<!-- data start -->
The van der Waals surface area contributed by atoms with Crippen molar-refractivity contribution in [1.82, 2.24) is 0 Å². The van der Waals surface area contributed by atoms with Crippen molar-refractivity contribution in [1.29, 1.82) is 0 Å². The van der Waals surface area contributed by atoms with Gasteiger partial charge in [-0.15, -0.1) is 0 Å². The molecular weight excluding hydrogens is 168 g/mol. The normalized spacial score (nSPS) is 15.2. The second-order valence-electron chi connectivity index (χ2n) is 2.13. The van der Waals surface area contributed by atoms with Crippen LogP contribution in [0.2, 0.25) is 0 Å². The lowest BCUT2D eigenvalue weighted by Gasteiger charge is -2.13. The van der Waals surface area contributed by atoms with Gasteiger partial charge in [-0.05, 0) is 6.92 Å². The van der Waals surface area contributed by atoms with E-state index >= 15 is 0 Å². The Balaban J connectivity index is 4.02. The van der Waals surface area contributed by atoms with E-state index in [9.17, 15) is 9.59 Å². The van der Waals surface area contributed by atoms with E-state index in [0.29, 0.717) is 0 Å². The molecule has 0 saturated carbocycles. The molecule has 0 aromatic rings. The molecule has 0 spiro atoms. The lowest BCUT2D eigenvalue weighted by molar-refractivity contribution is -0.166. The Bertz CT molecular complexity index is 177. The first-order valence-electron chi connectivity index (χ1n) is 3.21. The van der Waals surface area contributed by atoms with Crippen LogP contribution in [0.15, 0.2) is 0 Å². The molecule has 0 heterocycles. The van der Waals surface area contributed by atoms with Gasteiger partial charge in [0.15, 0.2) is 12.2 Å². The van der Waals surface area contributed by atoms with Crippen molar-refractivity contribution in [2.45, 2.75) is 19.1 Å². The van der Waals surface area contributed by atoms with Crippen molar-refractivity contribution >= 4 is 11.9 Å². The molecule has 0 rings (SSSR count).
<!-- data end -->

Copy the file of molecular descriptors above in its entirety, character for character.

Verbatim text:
The van der Waals surface area contributed by atoms with Crippen molar-refractivity contribution in [1.82, 2.24) is 0 Å². The van der Waals surface area contributed by atoms with Crippen molar-refractivity contribution in [1.29, 1.82) is 0 Å². The van der Waals surface area contributed by atoms with Gasteiger partial charge in [-0.15, -0.1) is 0 Å². The molecular weight excluding hydrogens is 168 g/mol. The normalized spacial score (nSPS) is 15.2. The second-order valence-electron chi connectivity index (χ2n) is 2.13. The van der Waals surface area contributed by atoms with Crippen LogP contribution in [0.2, 0.25) is 0 Å². The lowest BCUT2D eigenvalue weighted by Gasteiger charge is -2.13. The van der Waals surface area contributed by atoms with Gasteiger partial charge in [-0.05, 0) is 6.92 Å². The van der Waals surface area contributed by atoms with E-state index >= 15 is 0 Å². The Balaban J connectivity index is 4.02. The van der Waals surface area contributed by atoms with E-state index in [9.17, 15) is 9.59 Å². The van der Waals surface area contributed by atoms with E-state index in [0.29, 0.717) is 0 Å². The molecule has 0 saturated carbocycles. The molecule has 0 aromatic rings. The molecule has 0 spiro atoms. The lowest BCUT2D eigenvalue weighted by molar-refractivity contribution is -0.166. The Bertz CT molecular complexity index is 177. The first-order valence-electron chi connectivity index (χ1n) is 3.21. The van der Waals surface area contributed by atoms with Crippen LogP contribution in [0.15, 0.2) is 0 Å². The molecule has 0 heterocycles. The van der Waals surface area contributed by atoms with Gasteiger partial charge in [0.15, 0.2) is 12.2 Å². The van der Waals surface area contributed by atoms with Crippen molar-refractivity contribution in [2.45, 2.75) is 19.1 Å². The van der Waals surface area contributed by atoms with Crippen molar-refractivity contribution >= 4 is 11.9 Å². The molecule has 0 rings (SSSR count).